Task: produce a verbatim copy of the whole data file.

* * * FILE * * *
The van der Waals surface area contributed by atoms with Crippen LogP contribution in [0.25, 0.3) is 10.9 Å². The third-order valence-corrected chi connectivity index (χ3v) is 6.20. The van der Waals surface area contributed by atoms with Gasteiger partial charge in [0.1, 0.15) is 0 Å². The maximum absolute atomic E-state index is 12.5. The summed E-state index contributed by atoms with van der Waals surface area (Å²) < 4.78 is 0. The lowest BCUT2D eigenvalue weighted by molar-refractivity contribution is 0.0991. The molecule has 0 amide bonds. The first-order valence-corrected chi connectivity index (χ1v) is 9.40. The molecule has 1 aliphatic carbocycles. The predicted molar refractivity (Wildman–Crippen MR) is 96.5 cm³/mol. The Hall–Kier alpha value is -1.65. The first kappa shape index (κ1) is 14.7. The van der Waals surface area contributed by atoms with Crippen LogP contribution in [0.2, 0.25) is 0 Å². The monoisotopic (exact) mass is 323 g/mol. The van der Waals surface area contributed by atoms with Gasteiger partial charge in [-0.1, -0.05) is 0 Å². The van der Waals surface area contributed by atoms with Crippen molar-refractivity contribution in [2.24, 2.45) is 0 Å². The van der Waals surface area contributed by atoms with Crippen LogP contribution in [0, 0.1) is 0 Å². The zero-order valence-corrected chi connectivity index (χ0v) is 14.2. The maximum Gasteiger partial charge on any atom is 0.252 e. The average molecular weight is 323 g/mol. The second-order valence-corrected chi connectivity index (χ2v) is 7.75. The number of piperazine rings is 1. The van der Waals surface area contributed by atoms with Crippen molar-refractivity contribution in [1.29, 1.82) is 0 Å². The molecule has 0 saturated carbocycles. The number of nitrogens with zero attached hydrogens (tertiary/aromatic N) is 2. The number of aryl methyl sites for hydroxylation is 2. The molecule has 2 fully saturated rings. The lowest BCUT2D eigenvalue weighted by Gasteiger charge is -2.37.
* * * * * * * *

The van der Waals surface area contributed by atoms with Crippen LogP contribution in [0.25, 0.3) is 10.9 Å². The third-order valence-corrected chi connectivity index (χ3v) is 6.20. The van der Waals surface area contributed by atoms with Gasteiger partial charge in [0.1, 0.15) is 0 Å². The maximum absolute atomic E-state index is 12.5. The summed E-state index contributed by atoms with van der Waals surface area (Å²) < 4.78 is 0. The lowest BCUT2D eigenvalue weighted by molar-refractivity contribution is 0.0991. The molecule has 0 amide bonds. The first-order valence-corrected chi connectivity index (χ1v) is 9.40. The molecule has 1 aliphatic carbocycles. The predicted molar refractivity (Wildman–Crippen MR) is 96.5 cm³/mol. The Hall–Kier alpha value is -1.65. The first kappa shape index (κ1) is 14.7. The van der Waals surface area contributed by atoms with Crippen LogP contribution in [0.2, 0.25) is 0 Å². The monoisotopic (exact) mass is 323 g/mol. The van der Waals surface area contributed by atoms with Gasteiger partial charge in [-0.1, -0.05) is 0 Å². The van der Waals surface area contributed by atoms with Crippen molar-refractivity contribution in [2.24, 2.45) is 0 Å². The van der Waals surface area contributed by atoms with Crippen LogP contribution in [0, 0.1) is 0 Å². The zero-order valence-corrected chi connectivity index (χ0v) is 14.2. The maximum Gasteiger partial charge on any atom is 0.252 e. The average molecular weight is 323 g/mol. The second-order valence-corrected chi connectivity index (χ2v) is 7.75. The number of piperazine rings is 1. The van der Waals surface area contributed by atoms with Crippen molar-refractivity contribution in [1.29, 1.82) is 0 Å². The molecule has 0 saturated carbocycles. The number of nitrogens with zero attached hydrogens (tertiary/aromatic N) is 2. The number of aryl methyl sites for hydroxylation is 2. The molecule has 2 fully saturated rings. The lowest BCUT2D eigenvalue weighted by Gasteiger charge is -2.37.